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Rapid Sequence Intubation With Magnesium-rocuronium Compared With Succinylcholine - A Randomised Clinical Study (MagInRoc)

This study has been completed.
University of Lausanne Hospitals
Information provided by (Responsible Party):
Christoph Czarnetzki, University Hospital, Geneva Identifier:
First received: April 3, 2012
Last updated: July 17, 2015
Last verified: May 2015

Magnesium accelerates the reaction of rocuronium, a neuromuscular blocker used for muscle relaxation to ease the intubation during anaesthesia.

Succinylcholine is a very fast reacting neuromuscular blocker. It is often used in emergency procedures, when rapid intubation is necessary.

We want to now if a perfusion of magnesium before anaesthesia accelerates to such an extent the reaction of rocuronium that intubation conditions are comparable or even better than with succinylcholine alone (prior perfusion of saline=placebo)

Condition Intervention Phase
Intubation Conditions
Drug: Magnesium perfusion
Drug: Rocuronium
Drug: Placebo perfusion
Drug: Succinylcholine
Phase 2

Study Type: Interventional
Study Design: Allocation: Randomized
Intervention Model: Parallel Assignment
Masking: Double Blind (Participant, Care Provider, Investigator, Outcomes Assessor)
Primary Purpose: Treatment
Official Title: Rapid Sequence Intubation With Magnesium-rocuronium Compared With Succinylcholine - A Randomised Clinical Study

Resource links provided by NLM:

Further study details as provided by University Hospital, Geneva:

Primary Outcome Measures:
  • Intubation score [ Time Frame: Patient will be followed over 24 hours ]
    Intubation conditions will be evaluated using a published score that takes into account ease of laryngoscopy (easy, fair, difficult), vocal cords position (abducted, intermediate/moving, closed) and presence of diaphragmatic movement or coughing while inserting the tube (none, slight, vigorous/sustained). The final score summarises intubation conditions as excellent (all qualities are excellent), good (all qualities are either excellent or good), or poor (presence of a single quality listed under "poor").

Secondary Outcome Measures:
  • Signs of histamine release [ Time Frame: From start of anesthesia induction upto 30 minutes after intubation ]
    Immediately after intubation, patients will be evaluated for signs of histamine release (bronchospasm, erythema, oedema).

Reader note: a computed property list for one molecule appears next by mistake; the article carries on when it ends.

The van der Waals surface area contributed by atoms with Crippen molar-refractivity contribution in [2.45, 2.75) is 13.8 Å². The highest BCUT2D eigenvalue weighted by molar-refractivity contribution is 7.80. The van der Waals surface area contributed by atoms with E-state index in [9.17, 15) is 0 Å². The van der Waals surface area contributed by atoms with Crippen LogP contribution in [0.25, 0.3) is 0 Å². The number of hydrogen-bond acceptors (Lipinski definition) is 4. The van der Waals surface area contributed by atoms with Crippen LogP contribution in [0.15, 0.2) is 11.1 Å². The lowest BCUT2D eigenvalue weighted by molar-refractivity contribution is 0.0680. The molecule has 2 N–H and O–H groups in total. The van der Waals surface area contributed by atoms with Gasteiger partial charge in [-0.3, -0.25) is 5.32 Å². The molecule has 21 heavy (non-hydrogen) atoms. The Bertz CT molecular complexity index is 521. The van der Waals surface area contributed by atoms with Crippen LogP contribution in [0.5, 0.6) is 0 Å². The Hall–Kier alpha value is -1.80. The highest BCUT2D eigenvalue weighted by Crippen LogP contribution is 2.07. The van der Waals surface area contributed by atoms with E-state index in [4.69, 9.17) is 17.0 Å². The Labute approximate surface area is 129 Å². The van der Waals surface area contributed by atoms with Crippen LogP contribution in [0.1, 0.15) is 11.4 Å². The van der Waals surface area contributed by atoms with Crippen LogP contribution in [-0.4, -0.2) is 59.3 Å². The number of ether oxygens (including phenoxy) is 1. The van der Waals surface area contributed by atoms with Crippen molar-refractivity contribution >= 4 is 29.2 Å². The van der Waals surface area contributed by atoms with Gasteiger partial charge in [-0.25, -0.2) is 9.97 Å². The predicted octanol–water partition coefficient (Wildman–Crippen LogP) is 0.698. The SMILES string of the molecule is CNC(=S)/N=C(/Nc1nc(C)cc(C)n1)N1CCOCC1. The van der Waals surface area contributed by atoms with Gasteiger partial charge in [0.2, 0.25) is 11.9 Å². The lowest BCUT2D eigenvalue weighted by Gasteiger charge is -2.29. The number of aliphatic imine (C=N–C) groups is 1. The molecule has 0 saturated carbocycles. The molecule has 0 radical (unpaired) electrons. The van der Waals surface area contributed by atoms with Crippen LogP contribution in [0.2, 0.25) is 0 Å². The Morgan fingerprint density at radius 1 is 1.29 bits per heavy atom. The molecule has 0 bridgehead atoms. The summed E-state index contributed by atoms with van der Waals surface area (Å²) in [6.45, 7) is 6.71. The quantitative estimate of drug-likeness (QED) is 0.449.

• awareness and muscle pain [ Time Frame: 24 hour follow up ]
    The day after surgery, patients will be visited and will be screened for awareness and muscle pain.

Enrollment: 280
Study Start Date: September 2012
Study Completion Date: July 2015
Primary Completion Date: July 2015 (Final data collection date for primary outcome measure)
Arms Assigned Interventions
Experimental: Magnesium perfusion - Rocuronium
60 mg/kg of magnesium perfusion over 15 minutes before Anaesthesia. After Anaesthesia induction 0.6 mg/kg of Rocuronium intravenously
Drug: Magnesium perfusion
The patient receives during 15 minutes a perfusion of 60mg/kg of Magnesium sulphate before induction of anaesthesia.
Other Name: Magnesium
Drug: Rocuronium
Immediately after anaesthesia induction and loss of consciousness 0,6 mg/kg of rocuronium will be injected
Other Name: Zemuron
Active Comparator: Placebo perfusion - Succinylcholine
1ml/kg of saline (placebo) over 15 minutes before Anaesthesia. After Anaesthesia induction 1 mg/kg of Succinylcholine intravenously
Drug: Placebo perfusion
The patient receives during 15 minutes a perfusion of 1 ml/kg of saline before induction of anaesthesia
Other Name: Saline
Drug: Succinylcholine
Immediately after anaesthesia induction at loss of consciousness 1 mg/kg of succinylcholine will be injected
Other Name: Anectine

Detailed Description:

Rapid sequence intubation (RSI) is the preferred method of endotracheal intubation in the emergency setting. The aim of RSI is to achieve rapid unconsciousness and complete neuromuscular blockade which facilitates endotracheal intubation. RSI is of particular importance in unfastened patients who are at risk of regurgitation and subsequent aspiration of stomach contents into the lungs during induction of anaesthesia.

Still today, succinylcholine is the neuromuscular blocking agent of choice for RSI. However, unfortunately in 60 at 80% the intubations conditions not are excellent and there are contraindications for the usage of succinylcholine and numerous side effects. Thus there is a need for alternative techniques that allow for rapid, high-quality and safe intubation conditions. Magnesium has an impact on neuromuscular transmission; it reduces the amount of acetylcholine that is released at the motor nerve terminal.

It has been shown that an IV infusion of magnesium sulphate prior to a standard intubation dose of rocuronium enhanced the speed of onset of the neuromuscular block compared with rocuronium alone by about 35% and there was much less variability in onset times. This makes the combination magnesium-rocuronium a potentially interesting alternative to succinylcholine for RSI.